Last year, I delivered my first-ever Dvar Torah on this parasha. This year, neither Dina’s rape nor Ya’akov’s solitary wrestling with God are as compelling for me, for I am transformed. My Vayishlach is now another Vayishlach. My reward for having worked on this parasha last year is that God has not only granted me another year, but another parasha as well. Abundant themes and details, new to me, emerge. Ice-skating rather fancifully through several centuries in Virginia Woolf’s novel, Orlando, is a fairly modest voyage when compared to the forward/backward time travel made possible by the study of Torah—a scroll small enough to unroll, in it’s entirety, in my shul on Simchat Torah, compact enough for us to carry for 40 years in the blazing Sinai wilderness, and for thousands of years thereafter, into all the lands of exile. In Torah, one time-travels at any one of a hundred levels of meaning: the historical, the narrative, the prophetic, the redemptive, the psychological, the legal, the mystic, the personal. Chagall had it right. In his paintings, stern and dreamy Jews dance with our Torah in the air, against both gravity and time.
Each time I study Torah, I find something there for me, personally. This is true for everyone. Some healing or enlightening perspective is there, waiting for you to find it. There is also something in the parasha that is larger than you, larger than a single person. It, too, is there, waiting to enlarge you—if you wrestle with the text: “Ki sarita im Elohim v’im anashim.”
This year, on Shabbat Vayishlach, I want to focus on the relationships between mothers and sons and between brothers in Genesis, both in Torah and in real life; I also want to focus on what it means to be “blessed” or Chosen by God.
In Genesis, older brothers are usually “men of the field,” hunters with hearty appetites, men of war. Abel, and his descendants (so to speak) are shepherds, tent-dwellers. I have always felt grave, maternal compassion for Cain (who “worked the earth”), and for his brother-descendants: Ishmael, that “wild ass of a man”; Esav, the hungry hunter; and Yosef’s older brothers, who slaughter all the male inhabitants of Shechem and throw Yosef into a pit.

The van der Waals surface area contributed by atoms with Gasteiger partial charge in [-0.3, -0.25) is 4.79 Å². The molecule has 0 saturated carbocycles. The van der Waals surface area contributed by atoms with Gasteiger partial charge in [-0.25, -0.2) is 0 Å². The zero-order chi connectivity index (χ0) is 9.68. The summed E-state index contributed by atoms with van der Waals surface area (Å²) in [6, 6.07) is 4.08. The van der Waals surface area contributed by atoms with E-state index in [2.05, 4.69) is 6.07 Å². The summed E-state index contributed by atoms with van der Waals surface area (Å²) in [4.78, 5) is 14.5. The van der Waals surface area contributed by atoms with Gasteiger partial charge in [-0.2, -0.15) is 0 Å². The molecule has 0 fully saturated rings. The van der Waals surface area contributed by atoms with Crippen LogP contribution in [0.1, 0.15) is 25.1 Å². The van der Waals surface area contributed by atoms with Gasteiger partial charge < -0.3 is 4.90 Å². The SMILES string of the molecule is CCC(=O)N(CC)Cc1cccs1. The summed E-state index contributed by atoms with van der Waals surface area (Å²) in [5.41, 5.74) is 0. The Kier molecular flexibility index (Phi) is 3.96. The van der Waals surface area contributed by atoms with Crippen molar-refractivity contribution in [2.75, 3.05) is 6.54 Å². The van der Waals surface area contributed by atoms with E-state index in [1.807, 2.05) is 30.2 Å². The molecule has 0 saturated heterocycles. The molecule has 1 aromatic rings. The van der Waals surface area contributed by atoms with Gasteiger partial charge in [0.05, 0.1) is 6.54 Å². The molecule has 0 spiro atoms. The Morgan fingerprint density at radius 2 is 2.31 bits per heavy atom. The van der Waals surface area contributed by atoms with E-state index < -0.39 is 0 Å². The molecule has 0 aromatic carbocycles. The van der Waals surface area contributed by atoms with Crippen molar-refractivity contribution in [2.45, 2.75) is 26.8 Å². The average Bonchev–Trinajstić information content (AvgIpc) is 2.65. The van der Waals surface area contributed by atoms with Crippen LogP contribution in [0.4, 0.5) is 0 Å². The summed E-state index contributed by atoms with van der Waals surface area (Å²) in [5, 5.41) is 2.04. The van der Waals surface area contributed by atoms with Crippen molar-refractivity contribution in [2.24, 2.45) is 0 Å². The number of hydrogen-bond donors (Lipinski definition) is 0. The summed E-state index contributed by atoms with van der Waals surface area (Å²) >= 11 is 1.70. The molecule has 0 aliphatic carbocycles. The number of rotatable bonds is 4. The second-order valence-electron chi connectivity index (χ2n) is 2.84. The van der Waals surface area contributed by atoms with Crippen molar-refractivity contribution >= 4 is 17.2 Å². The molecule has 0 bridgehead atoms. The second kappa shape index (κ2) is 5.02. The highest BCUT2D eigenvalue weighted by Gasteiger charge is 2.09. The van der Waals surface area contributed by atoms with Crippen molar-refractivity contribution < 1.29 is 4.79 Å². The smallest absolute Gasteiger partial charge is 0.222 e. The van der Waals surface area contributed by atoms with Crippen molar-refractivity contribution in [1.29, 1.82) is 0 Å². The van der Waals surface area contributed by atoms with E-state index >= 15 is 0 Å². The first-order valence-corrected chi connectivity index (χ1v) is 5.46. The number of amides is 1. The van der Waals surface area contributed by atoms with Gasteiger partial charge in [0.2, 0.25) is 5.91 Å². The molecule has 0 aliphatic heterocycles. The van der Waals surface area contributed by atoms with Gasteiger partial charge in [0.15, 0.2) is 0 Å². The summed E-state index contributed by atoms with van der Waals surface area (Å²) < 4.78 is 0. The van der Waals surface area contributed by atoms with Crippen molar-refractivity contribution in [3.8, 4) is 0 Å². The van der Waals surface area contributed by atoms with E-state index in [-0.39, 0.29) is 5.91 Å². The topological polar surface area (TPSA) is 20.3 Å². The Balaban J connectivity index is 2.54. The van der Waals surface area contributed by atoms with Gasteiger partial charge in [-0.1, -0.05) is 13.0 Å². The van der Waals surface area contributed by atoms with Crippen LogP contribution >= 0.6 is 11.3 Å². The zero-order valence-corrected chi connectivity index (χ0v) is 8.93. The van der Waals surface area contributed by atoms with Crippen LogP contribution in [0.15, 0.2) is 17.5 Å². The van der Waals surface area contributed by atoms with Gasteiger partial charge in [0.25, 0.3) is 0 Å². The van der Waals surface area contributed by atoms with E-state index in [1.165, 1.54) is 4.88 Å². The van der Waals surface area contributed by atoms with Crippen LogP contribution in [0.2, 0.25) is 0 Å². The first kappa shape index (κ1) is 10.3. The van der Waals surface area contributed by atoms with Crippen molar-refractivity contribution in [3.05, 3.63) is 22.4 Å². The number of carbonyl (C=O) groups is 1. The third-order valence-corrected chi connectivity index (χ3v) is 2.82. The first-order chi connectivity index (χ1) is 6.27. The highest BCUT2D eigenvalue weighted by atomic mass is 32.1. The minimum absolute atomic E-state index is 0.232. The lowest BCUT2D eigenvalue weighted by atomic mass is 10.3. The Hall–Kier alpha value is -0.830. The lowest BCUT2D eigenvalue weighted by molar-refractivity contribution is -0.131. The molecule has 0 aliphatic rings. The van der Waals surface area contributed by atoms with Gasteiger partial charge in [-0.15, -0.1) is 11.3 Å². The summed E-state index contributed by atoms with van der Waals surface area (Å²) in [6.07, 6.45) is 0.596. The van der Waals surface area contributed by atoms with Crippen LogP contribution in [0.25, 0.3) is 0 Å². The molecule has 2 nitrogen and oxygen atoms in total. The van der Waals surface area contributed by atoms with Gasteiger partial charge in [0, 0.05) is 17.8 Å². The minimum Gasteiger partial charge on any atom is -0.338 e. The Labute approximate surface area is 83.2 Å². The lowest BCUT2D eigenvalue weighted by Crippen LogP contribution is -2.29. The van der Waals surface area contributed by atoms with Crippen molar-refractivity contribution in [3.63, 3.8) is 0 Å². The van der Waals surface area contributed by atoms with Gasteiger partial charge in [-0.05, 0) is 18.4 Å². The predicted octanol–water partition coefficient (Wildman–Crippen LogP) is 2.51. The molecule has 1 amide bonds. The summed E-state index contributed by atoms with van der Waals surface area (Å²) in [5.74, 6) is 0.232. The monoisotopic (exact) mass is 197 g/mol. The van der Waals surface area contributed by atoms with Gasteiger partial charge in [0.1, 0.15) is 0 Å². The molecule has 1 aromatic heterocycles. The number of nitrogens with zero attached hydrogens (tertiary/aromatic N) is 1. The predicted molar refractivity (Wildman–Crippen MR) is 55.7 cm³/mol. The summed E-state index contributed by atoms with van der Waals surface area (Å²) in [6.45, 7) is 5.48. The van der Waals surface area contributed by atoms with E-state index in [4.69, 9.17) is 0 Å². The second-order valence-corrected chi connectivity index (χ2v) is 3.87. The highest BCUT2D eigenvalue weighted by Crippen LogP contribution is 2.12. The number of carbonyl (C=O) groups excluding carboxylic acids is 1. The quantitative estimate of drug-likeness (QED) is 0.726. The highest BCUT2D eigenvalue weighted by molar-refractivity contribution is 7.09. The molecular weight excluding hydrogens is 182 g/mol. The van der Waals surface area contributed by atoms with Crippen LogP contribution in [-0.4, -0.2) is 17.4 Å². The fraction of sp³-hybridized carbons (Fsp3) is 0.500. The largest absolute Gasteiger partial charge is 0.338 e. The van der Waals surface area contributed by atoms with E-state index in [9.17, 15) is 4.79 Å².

Cain, the world’s first older brother, worked in the fields; he is our first “ish ha-sadeh.” Abel, whose offering God accepted, was a shepherd (Genesis 4:2). In other words, Abel has been blessed, and Cain, therefore, feels cursed. Immediately, God becomes a psycho-analyst: “Lama chara lach v’lama naflu panecha? Halo im teitiv si’eit?” “Why are you angry and why do you look so crestfallen? If you try again and do well, things will improve, i.e. your offering will be accepted” (Genesis 4:6-7).
Here we have it: The younger brother, whose offering God accepts, is perceived as one who has been blessed by God. This, in turn, enrages and shames his older brother. Cain’s envy, born of heartbreak, is so great, and Cain’s capacity to struggle with it so slight, that he kills Abel. “If I’m not the Chosen one, the bearer of the Blessing, then let there be no blessing-bearer.” Cain’s cry to God (Genesis 7:13), “Gadol avoni mineso” (My punishment is greater than I can bear), is echoed by Esav when he cries to Ya’akov: “Halo atzalta li bracha?” “Is there no blessing reserved for me?” (Genesis 27:36). According to Arthur Waskow, because Cain refused to wrestle with God about his less-acceptable offering, he instead kills his brother.[i]
Ishmael and Yitzhak have different mothers, as do Ya’akov’s children. Esav and Ya’akov have exactly the same parents; hence, they may be both extremely similar and extremely different. Ya’akov and Esav are twins. They may even look alike; only their voices may be different. They might, therefore, experience both their similarities and differences as terrifying.
Esav’s cry of pain is foreshadowed by his mother, Rivka, who is tormented during her pregnancy: Why am I suffering, what will become of me, why did I ever want to conceive? “Lama zeh anochi?” she cries (Genesis 25:22). When Esav comes in from the fields, he is exhausted and famished. “Hinei anochi holech lamut,” he says. “I am going to die.” He sells his birthright to Ya’akov so that he may live—at least, in that instant. (Genesis 35: 31-32) Later on, Rivka again manifests a deep depressive strain “Katzti b’hayai…lama li hayim,” she says. “I am disgusted with my life…why bother living?” (Genesis 27:46). It is important to note that while Rivka may “prefer” Ya’akov, Esav is also close to her, more “like” her in certain ways. Of course, Ya’akov has his mother Rivka’s capacity to leave home when destiny demands that he does.
Psychologically, Esav has inherited his father’s post-Akedah short-sightedness, and his mother’s pregnancy-related gloom. On the other hand, Ya’akov has inherited and even improved upon both his parents’ capacities to talk to and serve God. In this parasha, Esav is a good son; Esav never leaves home. Esav and Ya’akov bury their father together. (Genesis 35: 29).